China's President Xi Jinping has promised the smooth running of the "one country, two systems" framework for Hong Kong, and gave the assurance it would be "carried forward" as the city marks the 20th anniversary of its handover back to Chinese rule tomorrow.
In a speech delivered on the tarmac of the Hong Kong International Airport after landing in the city, Mr Xi said the central government in Beijing has been a strong pillar for the city since 1997, and will continue to support its development.
Mr Xi's visit - he was last here in 2008 when he was vice-president - comes at a time of rising discontent among Hong Kongers over the lack of a free election system and over socio-economic problems such as income disparity and unaffordable housing.
In his speech, Mr Xi listed three reasons for his three-day visit, which will see him inaugurate the fifth administration of the Hong Kong Special Administrative Region at the Hong Kong Convention and Exhibition Centre tomorrow.
First, he said, he wanted to convey his wishes to Hong Kong.
Second, he wanted to show the central government's support for the city. "The central government has been a strong pillar for Hong Kong in the past two decades, and we will continue to support the city's developments and improvement of livelihood," he said.
Third, he wanted to reassure Hong Kongers that he would ensure the smooth running of the city under the "one country, two systems" agreement, and "carry it forward".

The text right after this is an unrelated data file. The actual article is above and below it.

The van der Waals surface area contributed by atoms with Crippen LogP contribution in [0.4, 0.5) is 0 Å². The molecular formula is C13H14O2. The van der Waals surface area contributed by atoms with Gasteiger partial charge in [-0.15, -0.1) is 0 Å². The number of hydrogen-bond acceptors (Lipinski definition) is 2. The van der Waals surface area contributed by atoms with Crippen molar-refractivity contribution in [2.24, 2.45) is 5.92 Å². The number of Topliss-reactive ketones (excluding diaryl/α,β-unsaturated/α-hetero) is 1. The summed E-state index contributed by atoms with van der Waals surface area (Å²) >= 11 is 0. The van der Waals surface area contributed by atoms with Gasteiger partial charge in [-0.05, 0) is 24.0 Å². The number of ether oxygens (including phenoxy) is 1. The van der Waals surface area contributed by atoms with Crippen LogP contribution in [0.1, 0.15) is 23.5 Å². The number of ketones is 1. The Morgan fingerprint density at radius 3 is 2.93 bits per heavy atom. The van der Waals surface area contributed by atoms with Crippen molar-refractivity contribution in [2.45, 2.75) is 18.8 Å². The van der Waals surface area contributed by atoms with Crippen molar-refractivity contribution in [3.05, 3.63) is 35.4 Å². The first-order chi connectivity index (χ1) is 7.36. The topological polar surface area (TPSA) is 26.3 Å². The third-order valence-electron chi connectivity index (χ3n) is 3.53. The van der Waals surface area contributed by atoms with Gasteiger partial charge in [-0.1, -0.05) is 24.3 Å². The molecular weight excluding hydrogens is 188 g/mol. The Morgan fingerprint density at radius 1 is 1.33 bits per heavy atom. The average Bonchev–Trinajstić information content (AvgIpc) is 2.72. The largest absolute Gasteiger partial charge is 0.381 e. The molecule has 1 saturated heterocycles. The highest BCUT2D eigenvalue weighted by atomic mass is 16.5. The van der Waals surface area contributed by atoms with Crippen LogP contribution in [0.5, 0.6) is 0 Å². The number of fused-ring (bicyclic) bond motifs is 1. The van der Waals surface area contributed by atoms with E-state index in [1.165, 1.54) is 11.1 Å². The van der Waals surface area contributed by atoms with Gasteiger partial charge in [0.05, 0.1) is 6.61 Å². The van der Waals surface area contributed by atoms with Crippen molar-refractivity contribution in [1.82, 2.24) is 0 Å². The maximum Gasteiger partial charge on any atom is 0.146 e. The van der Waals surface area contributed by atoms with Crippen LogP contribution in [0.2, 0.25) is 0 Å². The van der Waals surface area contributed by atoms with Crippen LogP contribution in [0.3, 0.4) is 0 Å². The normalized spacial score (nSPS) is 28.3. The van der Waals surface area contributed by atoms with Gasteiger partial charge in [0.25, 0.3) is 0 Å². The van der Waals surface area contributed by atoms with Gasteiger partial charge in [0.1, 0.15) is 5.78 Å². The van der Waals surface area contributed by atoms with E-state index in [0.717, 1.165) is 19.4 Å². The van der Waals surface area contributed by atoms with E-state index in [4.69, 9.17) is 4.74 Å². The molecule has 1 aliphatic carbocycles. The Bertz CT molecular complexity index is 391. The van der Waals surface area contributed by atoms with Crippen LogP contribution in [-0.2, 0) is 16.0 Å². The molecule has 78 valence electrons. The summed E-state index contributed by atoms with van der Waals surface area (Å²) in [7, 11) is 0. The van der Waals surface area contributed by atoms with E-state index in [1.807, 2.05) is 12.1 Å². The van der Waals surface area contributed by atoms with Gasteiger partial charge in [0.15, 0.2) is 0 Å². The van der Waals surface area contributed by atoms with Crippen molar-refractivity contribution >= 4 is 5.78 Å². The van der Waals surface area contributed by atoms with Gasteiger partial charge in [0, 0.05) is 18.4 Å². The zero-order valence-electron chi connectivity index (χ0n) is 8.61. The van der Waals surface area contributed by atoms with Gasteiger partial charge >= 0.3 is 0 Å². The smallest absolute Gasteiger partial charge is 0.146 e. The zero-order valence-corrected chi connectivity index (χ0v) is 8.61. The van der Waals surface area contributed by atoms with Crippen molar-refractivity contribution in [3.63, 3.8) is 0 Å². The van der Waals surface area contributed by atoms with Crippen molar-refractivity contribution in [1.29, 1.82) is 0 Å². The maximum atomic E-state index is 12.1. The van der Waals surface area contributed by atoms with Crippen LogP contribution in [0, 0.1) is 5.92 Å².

Hong Kong's outgoing Chief Executive Leung Chun Ying, his successor Carrie Lam and Mr Tung Chee Hwa, who served as the city's first chief executive, were at the airport to welcome Mr Xi and his wife, Madam Peng Liyuan.
"Hong Kong has always had a place in my heart," Mr Xi said.
"In two days, it will mark the 20th anniversary of its return to China. It is a big occasion, a happy occasion for both the country and Hong Kong," he added.
The Chinese leader's first visit in the city yesterday was to the West Kowloon Cultural District site. He also witnessed the signing of a deal between Beijing and Hong Kong on setting up the Hong Kong Palace Museum. Scheduled to open in 2022, it will house relics loaned by the Palace Museum in Beijing.
Meanwhile, Madam Peng visited a kindergarten in Kowloon Tong, where she was greeted by more than 1,000 young children, some of whom performed for her.
Mr Leung hosted a banquet for Mr Xi and Madam Peng at Government House last night.
Today, Mr Xi will inspect the local garrison of the People's Liberation Army and attend a variety show in the evening.
Security is tight in the city, with close to 10,000 police officers being deployed each day and supported by a massive air and sea operation. Roads around the venues of major events will be closed off.
On Wednesday night, police arrested at least 26 activists at Golden Bauhinia Square, where Mr Xi will watch the raising of China's national flag tomorrow. This will be followed by the inauguration of Mrs Lam as the new chief executive. She received 777 votes from a 1,194-member Election Committee in March.
The city has put up thousands of China and Hong Kong flags to welcome Mr Xi, and a fireworks display costing a record HK$12 million (S$2.1 million) has also been planned for the commemoration.
But not all Hong Kongers are in a celebratory mood, with several protests held this week.
Last night, the Hong Kong Alliance in Support of Patriotic Democratic Movements in China held a candlelight vigil calling for the release of Nobel Peace laureate Liu Xiaobo, who is on medical parole for cancer treatment. The pro-democracy lawyer was jailed for inciting subversion of state powers in 2009.
"Dozens of people have written to the President to call for the release of Mr Liu. If he can grant our wish tonight, he would have made the 20th anniversary celebration really memorable," said undergraduate Michael Lam, 21.